Bruce D. Cheson, MD; Gilles Salles, MD, PhD


June 13, 2013

In This Article

Who Would You Scan?

Dr. Salles: It is very important to see patients and examine them, and to get a medical history. From time to time, if you have the feeling that you are close to a resurgence of the disease with a lymph node growing in the abdomen and other symptoms, you can do some imaging. But systematic surveillance with CT is probably not mandatory or at least can be spaced at quite long intervals in these patients, and it may depend on the presentation of the disease. That's my personal feeling when I see patients for many years.

Dr. Cheson: Would you have a different policy in a patient who had a complete remission vs one who had a good partial remission? Would you be more likely to scan the latter patient more often?

Dr. Salles: If we have curable diseases, and if you have a partial remission with PET positivity, you need to scan these patients. In follicular disease, if we have a patient who is PET/CT-negative, we can wait up to 1 year before we have to repeat any imaging if we need to do it.

Dr. Cheson: How about the patient who still has a small lesion?

Dr. Salles: There is no urgency to do surveillance if the patient isn't symptomatic and is in good shape.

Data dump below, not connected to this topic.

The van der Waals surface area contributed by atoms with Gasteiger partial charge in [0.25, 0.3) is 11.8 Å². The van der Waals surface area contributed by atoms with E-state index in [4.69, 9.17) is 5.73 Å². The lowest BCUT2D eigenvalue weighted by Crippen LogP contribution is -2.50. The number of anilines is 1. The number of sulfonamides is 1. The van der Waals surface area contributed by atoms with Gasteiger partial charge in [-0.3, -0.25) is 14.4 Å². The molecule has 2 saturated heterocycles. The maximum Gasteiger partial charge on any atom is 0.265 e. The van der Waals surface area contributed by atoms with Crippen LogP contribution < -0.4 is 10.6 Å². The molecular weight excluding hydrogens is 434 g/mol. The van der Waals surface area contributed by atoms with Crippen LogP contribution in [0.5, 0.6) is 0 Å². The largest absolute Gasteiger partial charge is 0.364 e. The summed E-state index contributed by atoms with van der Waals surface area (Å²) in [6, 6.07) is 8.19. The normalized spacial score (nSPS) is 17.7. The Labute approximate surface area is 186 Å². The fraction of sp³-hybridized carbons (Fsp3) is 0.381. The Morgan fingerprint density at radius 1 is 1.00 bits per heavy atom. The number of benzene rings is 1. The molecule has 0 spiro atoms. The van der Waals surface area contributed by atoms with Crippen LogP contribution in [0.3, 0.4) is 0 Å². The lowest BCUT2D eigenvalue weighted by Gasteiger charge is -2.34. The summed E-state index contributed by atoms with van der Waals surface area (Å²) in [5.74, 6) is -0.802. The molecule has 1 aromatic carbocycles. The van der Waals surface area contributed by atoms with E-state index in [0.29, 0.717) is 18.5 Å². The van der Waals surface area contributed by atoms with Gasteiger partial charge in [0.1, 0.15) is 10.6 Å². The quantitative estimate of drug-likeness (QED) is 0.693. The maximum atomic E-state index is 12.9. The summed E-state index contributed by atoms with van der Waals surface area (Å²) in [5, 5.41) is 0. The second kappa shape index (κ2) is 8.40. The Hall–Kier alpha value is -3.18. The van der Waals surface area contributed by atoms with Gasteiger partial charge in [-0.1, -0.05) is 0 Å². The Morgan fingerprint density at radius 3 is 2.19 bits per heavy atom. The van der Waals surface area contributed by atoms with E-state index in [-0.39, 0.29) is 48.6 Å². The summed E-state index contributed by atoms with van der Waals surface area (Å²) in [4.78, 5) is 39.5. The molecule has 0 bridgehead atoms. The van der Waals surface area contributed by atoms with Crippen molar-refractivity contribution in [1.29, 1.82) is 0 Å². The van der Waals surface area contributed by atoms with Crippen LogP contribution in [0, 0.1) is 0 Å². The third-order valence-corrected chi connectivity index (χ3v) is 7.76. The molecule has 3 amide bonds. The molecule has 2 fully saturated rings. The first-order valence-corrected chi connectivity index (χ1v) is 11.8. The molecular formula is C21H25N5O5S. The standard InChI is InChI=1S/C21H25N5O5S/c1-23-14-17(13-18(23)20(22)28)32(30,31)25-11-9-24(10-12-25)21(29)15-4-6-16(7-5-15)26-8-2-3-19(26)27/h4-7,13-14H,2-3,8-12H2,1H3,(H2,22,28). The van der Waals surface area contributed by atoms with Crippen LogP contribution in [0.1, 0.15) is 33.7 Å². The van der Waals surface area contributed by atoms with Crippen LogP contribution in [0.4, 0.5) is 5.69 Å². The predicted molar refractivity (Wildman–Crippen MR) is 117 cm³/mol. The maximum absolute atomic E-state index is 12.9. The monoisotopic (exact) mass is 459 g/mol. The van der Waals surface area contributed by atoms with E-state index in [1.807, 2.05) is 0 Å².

Dr. Cheson: The curves in your studies were impressive, especially the Trotman and colleagues study.[4] Do you react to the patient who has a positive CT scan right off of the bat, or do you wait until there is evidence of disease progression?

Dr. Salles: It depends somewhat on the medical history, the treatment received, and the age of the patient. In younger patients with an unequivocally positive PET/CT at the end of chemotherapy, I would be tempted to intervene and try to document the persistence of the disease and offer alternative strategies to these patients, including some more intensive treatment. In patients who are older and in whom results are not very clear, I tend to wait and get another image in 6 months, for instance, depending on the clinic.

Dr. Cheson: It would be a good topic for a clinical trial, wouldn't it?

Dr. Salles: Yes, but complicated to carry out.

Dr. Cheson: Thank you, Gilles, and thank you for joining us for Medscape Oncology Insights. This is Bruce Cheson, reporting from ASCO 2013 in Chicago.


Comments on Medscape are moderated and should be professional in tone and on topic. You must declare any conflicts of interest related to your comments and responses. Please see our Commenting Guide for further information. We reserve the right to remove posts at our sole discretion.
Post as: